Jan 6, 2022

  • Report

    Report

    Proceedings of the U.S.-Japan Socioeconomic Policy Research Exchange: The Rise of Telework Under COVID-19 and the Growth of Cryptocurrency

    This volume captures insights from two conferences that brought together leading U.S. and Japanese experts to explore the implications of recent growth in teleworking, working from home, cryptocurrency, and blockchain in the United States and Japan.

    Jan 5, 2022

  • Blog

    Gender Pay Gap Among Doctors, America's Labor Shortage, 'Hacking Equity': RAND Weekly Recap

    This weekly recap focuses on the pay gap between female and male doctors, understanding America’s weird job market, social and emotional learning, and more.

    Dec 17, 2021

  • U.S. President Joe Biden participates virtually in the annual U.S.-ASEAN Summit at the White House in Washington, D.C., October 26, 2021, photo by Gripas Yuri/ABACA via Reuters Connect

    Commentary

    Biden's Southeast Asia Policy Still Has Much to Prove

    As the Biden administration's first year comes to a close, how is the United States faring in Southeast Asia? Washington got a lot right, but it could do better to optimize competition against China and work on a more sensitive understanding of the delicate and at times precarious position Southeast Asian states are in.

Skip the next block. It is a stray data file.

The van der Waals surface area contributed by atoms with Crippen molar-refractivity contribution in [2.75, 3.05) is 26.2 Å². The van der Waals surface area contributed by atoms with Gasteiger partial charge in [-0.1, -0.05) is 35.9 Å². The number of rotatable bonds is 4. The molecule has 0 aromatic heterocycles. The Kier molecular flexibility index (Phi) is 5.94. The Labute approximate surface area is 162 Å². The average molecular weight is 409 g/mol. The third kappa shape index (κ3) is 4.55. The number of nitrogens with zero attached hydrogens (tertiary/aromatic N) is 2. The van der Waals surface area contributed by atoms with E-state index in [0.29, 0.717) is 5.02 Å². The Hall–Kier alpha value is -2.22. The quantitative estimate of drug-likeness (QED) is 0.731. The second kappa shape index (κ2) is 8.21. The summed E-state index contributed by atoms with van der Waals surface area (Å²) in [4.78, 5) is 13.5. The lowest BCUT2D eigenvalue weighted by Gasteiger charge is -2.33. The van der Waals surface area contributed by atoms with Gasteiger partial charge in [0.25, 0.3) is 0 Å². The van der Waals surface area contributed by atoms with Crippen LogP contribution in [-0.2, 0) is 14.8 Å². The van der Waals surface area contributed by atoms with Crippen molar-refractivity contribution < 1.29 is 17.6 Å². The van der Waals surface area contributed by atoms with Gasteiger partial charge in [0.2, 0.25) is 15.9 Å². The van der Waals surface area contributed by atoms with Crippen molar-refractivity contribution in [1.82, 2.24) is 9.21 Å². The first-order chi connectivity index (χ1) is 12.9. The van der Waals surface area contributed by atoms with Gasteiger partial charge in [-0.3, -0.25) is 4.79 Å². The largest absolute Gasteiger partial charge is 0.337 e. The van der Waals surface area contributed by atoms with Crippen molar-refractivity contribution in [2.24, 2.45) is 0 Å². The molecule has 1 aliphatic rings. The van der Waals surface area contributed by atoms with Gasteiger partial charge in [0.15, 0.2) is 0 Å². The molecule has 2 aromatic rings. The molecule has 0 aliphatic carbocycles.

Dec 17, 2021

  • Photographic data visualization by Gabrielle Mérite representing the prices of brand-name drugs with real money on a blue background. For the same pill, the U.S cost is $10 while Germany and Canada’s cost would be $3.50, Japan's $3.25, the UK's $3.00 and Mexico's $2.75.

    Project

    Comparing International Prescription Drug Prices

    Prescription drug prices in the United States average 2.56 times those in 32 other nations. In a new animation, information designer Gabrielle Mérite illustrates this subject that may seem distant from American consumers but has a concrete impact on their health and finances.

    Dec 14, 2021

  • The words Hacking Equity on a black background with abstract lines and squares, image by Peter Soriano/RAND Corporation

    Blog

    Hackathon Introduces Undergraduate Students to Public Policy Research

    For three weeks in October and November, undergraduates from Clark Atlanta University, Morehouse College, and Spelman College teamed up with Pardee RAND doctoral students to explore how vulnerable communities have fared during the pandemic and envision policies that might produce a more equitable recovery.